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East Tennessee 56 articles

Jacobs Engineering Failed to Protect Coal Ash Cleanup Workers, Jury Finds

Jacobs Engineering, the government contractor hired to clean up and remediate the Tennessee Valley Authority’s (TVA) disastrous 2008 coal ash spill, failed to protect its workers from the slew of toxins in the sludgy waste, a federal jury has found. The Dallas-based global contractor employed hundreds of construction workers to clean TVA’s coal ash spill, which occurred when the company’s retaining ponds and facilities in Kingston, Tennessee failed. The resulting food of coal ash sludge – the byproduct of coal burning to generate electricity – knocked houses from their foundations, contaminated two rivers, and covered hundreds of acres of land ... Read More

TVA customers footing bill for coal ash spill

Customers of the Tennessee Valley Authority (TVA) are footing the bill for the massive billion-dollar cleanup effort in an east Tennessee community where more than a billion gallons of coal ash spilled creating the largest environmental disaster in U.S. history. However, because of a drop in fuel costs, customers aren’t seeing much change in their bills. If fuel prices creep back up, customers will be in for an unpleasant surprise. The nation’s largest utility is also holding out hope that insurance will cover the cost of the spill, lessening the impact on its rate payers. Before insurances will commit, the ... Read More

Perry County residents file lawsuit against ADEM

“How do you spell relief? COAL ASH,” says Perry County, Alabama Commissioner Albert Turner, Jr., in remarks prepared for a hearing of the House Subcommittee on Water Resources and Environment. Turner testified this week about how the historically poor and black county is benefiting from shipments of coal ash recovered from the east Tennessee community where it spilled from a neighboring coal-firing plant. The problem is residents of Perry County are more apt to call the arrangement a nightmare rather than a boon to the community. Last December, the lives of the residents of Kingston, Tenn., were changed forever when ... Read More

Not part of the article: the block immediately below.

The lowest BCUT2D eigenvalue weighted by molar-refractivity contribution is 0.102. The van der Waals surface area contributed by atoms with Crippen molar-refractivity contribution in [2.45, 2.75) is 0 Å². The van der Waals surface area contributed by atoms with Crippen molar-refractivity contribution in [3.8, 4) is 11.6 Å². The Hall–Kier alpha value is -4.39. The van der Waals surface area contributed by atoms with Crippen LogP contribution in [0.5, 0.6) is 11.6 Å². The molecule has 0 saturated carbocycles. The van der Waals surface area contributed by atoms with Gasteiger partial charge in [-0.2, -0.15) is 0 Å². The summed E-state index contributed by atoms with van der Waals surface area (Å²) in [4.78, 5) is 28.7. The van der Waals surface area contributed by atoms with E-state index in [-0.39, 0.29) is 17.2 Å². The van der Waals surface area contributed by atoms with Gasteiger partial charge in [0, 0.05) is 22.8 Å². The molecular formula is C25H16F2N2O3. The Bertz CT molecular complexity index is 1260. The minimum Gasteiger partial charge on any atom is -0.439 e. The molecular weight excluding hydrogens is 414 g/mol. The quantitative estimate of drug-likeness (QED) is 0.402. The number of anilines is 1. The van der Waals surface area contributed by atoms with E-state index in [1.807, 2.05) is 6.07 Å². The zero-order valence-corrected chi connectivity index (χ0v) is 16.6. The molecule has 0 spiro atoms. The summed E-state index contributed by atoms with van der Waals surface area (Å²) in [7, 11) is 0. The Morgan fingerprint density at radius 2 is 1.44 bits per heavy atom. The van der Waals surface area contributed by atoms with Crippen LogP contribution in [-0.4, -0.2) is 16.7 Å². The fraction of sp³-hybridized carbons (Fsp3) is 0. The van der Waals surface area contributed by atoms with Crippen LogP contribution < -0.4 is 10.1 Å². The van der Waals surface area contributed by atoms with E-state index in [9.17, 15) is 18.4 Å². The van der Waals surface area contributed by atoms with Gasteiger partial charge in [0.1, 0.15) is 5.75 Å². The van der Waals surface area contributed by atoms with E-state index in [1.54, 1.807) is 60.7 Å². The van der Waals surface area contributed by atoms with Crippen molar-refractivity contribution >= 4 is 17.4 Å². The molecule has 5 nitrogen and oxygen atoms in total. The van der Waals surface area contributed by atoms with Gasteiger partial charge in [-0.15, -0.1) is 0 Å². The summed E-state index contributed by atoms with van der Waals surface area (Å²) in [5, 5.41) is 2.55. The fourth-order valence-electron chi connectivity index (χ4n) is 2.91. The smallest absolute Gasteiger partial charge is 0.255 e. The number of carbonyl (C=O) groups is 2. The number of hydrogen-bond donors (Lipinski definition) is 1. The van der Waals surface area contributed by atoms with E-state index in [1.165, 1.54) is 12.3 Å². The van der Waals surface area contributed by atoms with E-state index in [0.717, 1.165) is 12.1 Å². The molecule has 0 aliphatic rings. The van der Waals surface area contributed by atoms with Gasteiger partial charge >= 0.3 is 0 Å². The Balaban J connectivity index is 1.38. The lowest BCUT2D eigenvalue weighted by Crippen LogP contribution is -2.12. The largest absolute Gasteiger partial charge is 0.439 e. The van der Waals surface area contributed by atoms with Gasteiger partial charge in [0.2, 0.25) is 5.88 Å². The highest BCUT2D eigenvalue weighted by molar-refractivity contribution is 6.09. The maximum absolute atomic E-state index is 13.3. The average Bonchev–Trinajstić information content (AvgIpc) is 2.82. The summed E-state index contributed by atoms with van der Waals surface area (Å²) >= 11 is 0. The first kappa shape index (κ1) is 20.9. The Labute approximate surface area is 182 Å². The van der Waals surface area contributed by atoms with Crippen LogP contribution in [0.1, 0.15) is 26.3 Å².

Smith Mountain residents fight coal ash landfill

Tina Nicholson walks down her driveway in Cumberland County, Tenn., every afternoon to meet her kids as they get off the school bus. They often detour down the winding Smith Mountain Road to look at wild growing herbs and enjoy the fresh air. The road is so narrow that when cars pass by, the Nicholson family has to step into a ditch that runs parallel to the road to make room. “Two regular cars cannot pass each other on this road as it is,” she says. But if Crossville Coal Company and Smith Mountain Solutions have their way and are ... Read More

TVA to add scrubbers to clean up Kingston smokestacks

The Tennessee Valley Authority (TVA) is putting smokestack scrubbers at its Kingston, Tenn., plant, which will clean a greenhouse gas that comes out of its smokestacks and into the air. But in order to do so, the nation’s largest utility will also have to create a new landfill to store the material left behind. The scrubbers will remove sulfur dioxide, a greenhouse gas produced by burning fossil fuels, by venting flue gas through a limestone slurry shower. During this process, the limestone reacts with the sulfur creating gypsum, a stable, nontoxic material that can be recycled and used as an ... Read More